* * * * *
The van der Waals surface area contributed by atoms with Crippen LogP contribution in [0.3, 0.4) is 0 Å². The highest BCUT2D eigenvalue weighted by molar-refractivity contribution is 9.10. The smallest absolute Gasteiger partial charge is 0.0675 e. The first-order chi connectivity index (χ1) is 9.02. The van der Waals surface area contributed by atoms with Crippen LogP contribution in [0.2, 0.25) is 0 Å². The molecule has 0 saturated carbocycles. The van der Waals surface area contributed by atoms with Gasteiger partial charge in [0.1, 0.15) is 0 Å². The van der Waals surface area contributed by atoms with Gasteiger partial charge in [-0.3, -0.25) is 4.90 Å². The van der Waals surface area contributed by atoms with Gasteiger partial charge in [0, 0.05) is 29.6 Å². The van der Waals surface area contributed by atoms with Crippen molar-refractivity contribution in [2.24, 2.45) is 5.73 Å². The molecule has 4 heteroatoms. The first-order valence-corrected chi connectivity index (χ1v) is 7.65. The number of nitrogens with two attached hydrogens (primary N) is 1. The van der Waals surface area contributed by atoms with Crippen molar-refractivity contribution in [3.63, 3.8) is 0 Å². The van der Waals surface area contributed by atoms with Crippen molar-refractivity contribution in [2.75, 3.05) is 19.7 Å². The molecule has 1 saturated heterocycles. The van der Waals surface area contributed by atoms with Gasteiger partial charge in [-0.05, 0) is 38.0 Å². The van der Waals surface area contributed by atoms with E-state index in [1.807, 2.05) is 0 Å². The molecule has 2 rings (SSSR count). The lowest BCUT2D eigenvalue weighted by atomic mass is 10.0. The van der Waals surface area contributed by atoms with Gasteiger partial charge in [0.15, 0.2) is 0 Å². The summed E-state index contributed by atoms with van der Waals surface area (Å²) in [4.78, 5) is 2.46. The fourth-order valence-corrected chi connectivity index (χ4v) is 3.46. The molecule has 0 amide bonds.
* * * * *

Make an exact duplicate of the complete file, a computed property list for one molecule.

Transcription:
The van der Waals surface area contributed by atoms with Crippen LogP contribution in [0.3, 0.4) is 0 Å². The highest BCUT2D eigenvalue weighted by molar-refractivity contribution is 9.10. The smallest absolute Gasteiger partial charge is 0.0675 e. The first-order chi connectivity index (χ1) is 9.02. The van der Waals surface area contributed by atoms with Crippen LogP contribution in [0.2, 0.25) is 0 Å². The molecule has 0 saturated carbocycles. The van der Waals surface area contributed by atoms with Gasteiger partial charge in [0.1, 0.15) is 0 Å². The van der Waals surface area contributed by atoms with Gasteiger partial charge in [-0.3, -0.25) is 4.90 Å². The van der Waals surface area contributed by atoms with Gasteiger partial charge in [0, 0.05) is 29.6 Å². The van der Waals surface area contributed by atoms with Crippen molar-refractivity contribution in [2.24, 2.45) is 5.73 Å². The molecule has 4 heteroatoms. The first-order valence-corrected chi connectivity index (χ1v) is 7.65. The number of nitrogens with two attached hydrogens (primary N) is 1. The van der Waals surface area contributed by atoms with Crippen molar-refractivity contribution in [3.63, 3.8) is 0 Å². The van der Waals surface area contributed by atoms with Crippen molar-refractivity contribution in [2.75, 3.05) is 19.7 Å². The molecule has 1 saturated heterocycles. The van der Waals surface area contributed by atoms with Gasteiger partial charge in [-0.05, 0) is 38.0 Å². The van der Waals surface area contributed by atoms with E-state index in [1.807, 2.05) is 0 Å². The molecule has 2 rings (SSSR count). The lowest BCUT2D eigenvalue weighted by atomic mass is 10.0. The van der Waals surface area contributed by atoms with Gasteiger partial charge in [0.15, 0.2) is 0 Å². The summed E-state index contributed by atoms with van der Waals surface area (Å²) in [4.78, 5) is 2.46. The fourth-order valence-corrected chi connectivity index (χ4v) is 3.46. The molecule has 0 amide bonds.